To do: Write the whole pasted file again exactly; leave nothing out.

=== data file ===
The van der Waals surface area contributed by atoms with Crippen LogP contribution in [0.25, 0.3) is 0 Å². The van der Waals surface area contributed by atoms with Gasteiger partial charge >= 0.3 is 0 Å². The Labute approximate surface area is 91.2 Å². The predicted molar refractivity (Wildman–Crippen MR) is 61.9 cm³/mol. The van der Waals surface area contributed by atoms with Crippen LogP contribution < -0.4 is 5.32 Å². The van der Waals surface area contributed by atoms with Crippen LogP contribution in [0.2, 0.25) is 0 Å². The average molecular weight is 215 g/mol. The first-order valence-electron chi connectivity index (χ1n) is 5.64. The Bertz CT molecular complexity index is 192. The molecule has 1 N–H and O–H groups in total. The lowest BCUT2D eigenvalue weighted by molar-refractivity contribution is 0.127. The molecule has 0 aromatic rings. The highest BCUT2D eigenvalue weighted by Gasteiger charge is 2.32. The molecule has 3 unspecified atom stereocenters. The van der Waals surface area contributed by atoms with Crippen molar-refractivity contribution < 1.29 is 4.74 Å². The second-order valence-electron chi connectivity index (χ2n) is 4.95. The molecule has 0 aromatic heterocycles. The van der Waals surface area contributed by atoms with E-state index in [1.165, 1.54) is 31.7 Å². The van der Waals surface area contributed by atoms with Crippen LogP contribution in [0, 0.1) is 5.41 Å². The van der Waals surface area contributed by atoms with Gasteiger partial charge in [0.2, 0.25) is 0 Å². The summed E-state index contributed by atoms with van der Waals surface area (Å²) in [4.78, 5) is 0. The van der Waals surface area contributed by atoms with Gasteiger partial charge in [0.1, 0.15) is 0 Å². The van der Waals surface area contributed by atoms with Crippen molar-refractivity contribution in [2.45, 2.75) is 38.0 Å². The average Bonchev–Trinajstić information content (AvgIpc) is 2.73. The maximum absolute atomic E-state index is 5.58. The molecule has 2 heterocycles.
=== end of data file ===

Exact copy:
The van der Waals surface area contributed by atoms with Crippen LogP contribution in [0.25, 0.3) is 0 Å². The van der Waals surface area contributed by atoms with Gasteiger partial charge >= 0.3 is 0 Å². The Labute approximate surface area is 91.2 Å². The predicted molar refractivity (Wildman–Crippen MR) is 61.9 cm³/mol. The van der Waals surface area contributed by atoms with Crippen LogP contribution < -0.4 is 5.32 Å². The van der Waals surface area contributed by atoms with Crippen LogP contribution in [0.2, 0.25) is 0 Å². The average molecular weight is 215 g/mol. The first-order valence-electron chi connectivity index (χ1n) is 5.64. The Bertz CT molecular complexity index is 192. The molecule has 1 N–H and O–H groups in total. The lowest BCUT2D eigenvalue weighted by molar-refractivity contribution is 0.127. The molecule has 0 aromatic rings. The highest BCUT2D eigenvalue weighted by Gasteiger charge is 2.32. The molecule has 3 unspecified atom stereocenters. The van der Waals surface area contributed by atoms with Crippen molar-refractivity contribution < 1.29 is 4.74 Å². The second-order valence-electron chi connectivity index (χ2n) is 4.95. The molecule has 0 aromatic heterocycles. The van der Waals surface area contributed by atoms with E-state index in [1.165, 1.54) is 31.7 Å². The van der Waals surface area contributed by atoms with Crippen LogP contribution in [0, 0.1) is 5.41 Å². The van der Waals surface area contributed by atoms with Gasteiger partial charge in [0.2, 0.25) is 0 Å². The summed E-state index contributed by atoms with van der Waals surface area (Å²) in [4.78, 5) is 0. The van der Waals surface area contributed by atoms with Gasteiger partial charge in [0.1, 0.15) is 0 Å². The van der Waals surface area contributed by atoms with Crippen molar-refractivity contribution in [2.45, 2.75) is 38.0 Å². The average Bonchev–Trinajstić information content (AvgIpc) is 2.73. The maximum absolute atomic E-state index is 5.58. The molecule has 2 heterocycles.